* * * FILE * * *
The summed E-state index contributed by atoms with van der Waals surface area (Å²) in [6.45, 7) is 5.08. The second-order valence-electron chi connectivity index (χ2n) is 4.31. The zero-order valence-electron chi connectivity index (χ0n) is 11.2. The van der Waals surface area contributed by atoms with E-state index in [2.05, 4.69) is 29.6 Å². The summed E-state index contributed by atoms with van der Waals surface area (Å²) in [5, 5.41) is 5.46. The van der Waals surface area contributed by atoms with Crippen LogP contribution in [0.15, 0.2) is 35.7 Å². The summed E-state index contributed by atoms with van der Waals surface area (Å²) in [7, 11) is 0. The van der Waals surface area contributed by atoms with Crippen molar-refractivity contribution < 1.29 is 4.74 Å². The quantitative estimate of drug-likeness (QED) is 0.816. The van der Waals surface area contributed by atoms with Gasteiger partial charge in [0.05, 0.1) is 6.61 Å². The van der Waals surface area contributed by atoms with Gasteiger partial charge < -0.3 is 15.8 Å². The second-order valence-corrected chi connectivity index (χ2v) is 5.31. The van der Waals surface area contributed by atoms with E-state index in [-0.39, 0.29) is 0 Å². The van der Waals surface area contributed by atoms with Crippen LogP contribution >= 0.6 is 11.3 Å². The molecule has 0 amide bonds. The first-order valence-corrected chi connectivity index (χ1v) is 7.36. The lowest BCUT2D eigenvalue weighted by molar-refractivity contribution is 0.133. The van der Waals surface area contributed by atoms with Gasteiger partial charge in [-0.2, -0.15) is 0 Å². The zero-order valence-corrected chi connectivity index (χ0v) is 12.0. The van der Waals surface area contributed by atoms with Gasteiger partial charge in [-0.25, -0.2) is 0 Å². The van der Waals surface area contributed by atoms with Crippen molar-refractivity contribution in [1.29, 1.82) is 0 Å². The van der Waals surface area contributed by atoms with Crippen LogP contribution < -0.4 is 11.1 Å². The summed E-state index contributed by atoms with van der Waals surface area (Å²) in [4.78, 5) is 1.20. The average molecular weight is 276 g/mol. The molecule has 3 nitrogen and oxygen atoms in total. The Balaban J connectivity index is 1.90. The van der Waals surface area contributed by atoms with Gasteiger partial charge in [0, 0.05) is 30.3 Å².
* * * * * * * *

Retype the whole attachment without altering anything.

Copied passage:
The summed E-state index contributed by atoms with van der Waals surface area (Å²) in [6.45, 7) is 5.08. The second-order valence-electron chi connectivity index (χ2n) is 4.31. The zero-order valence-electron chi connectivity index (χ0n) is 11.2. The van der Waals surface area contributed by atoms with E-state index in [2.05, 4.69) is 29.6 Å². The summed E-state index contributed by atoms with van der Waals surface area (Å²) in [5, 5.41) is 5.46. The van der Waals surface area contributed by atoms with Crippen LogP contribution in [0.15, 0.2) is 35.7 Å². The summed E-state index contributed by atoms with van der Waals surface area (Å²) in [7, 11) is 0. The van der Waals surface area contributed by atoms with Crippen molar-refractivity contribution < 1.29 is 4.74 Å². The quantitative estimate of drug-likeness (QED) is 0.816. The van der Waals surface area contributed by atoms with Gasteiger partial charge in [0.05, 0.1) is 6.61 Å². The van der Waals surface area contributed by atoms with Gasteiger partial charge < -0.3 is 15.8 Å². The second-order valence-corrected chi connectivity index (χ2v) is 5.31. The van der Waals surface area contributed by atoms with E-state index in [-0.39, 0.29) is 0 Å². The van der Waals surface area contributed by atoms with Crippen LogP contribution >= 0.6 is 11.3 Å². The molecule has 0 amide bonds. The first-order valence-corrected chi connectivity index (χ1v) is 7.36. The lowest BCUT2D eigenvalue weighted by molar-refractivity contribution is 0.133. The van der Waals surface area contributed by atoms with Gasteiger partial charge in [-0.2, -0.15) is 0 Å². The zero-order valence-corrected chi connectivity index (χ0v) is 12.0. The van der Waals surface area contributed by atoms with Gasteiger partial charge in [-0.25, -0.2) is 0 Å². The van der Waals surface area contributed by atoms with Crippen molar-refractivity contribution in [1.29, 1.82) is 0 Å². The van der Waals surface area contributed by atoms with Crippen LogP contribution < -0.4 is 11.1 Å². The summed E-state index contributed by atoms with van der Waals surface area (Å²) in [4.78, 5) is 1.20. The average molecular weight is 276 g/mol. The molecule has 3 nitrogen and oxygen atoms in total. The Balaban J connectivity index is 1.90. The van der Waals surface area contributed by atoms with Gasteiger partial charge in [0, 0.05) is 30.3 Å².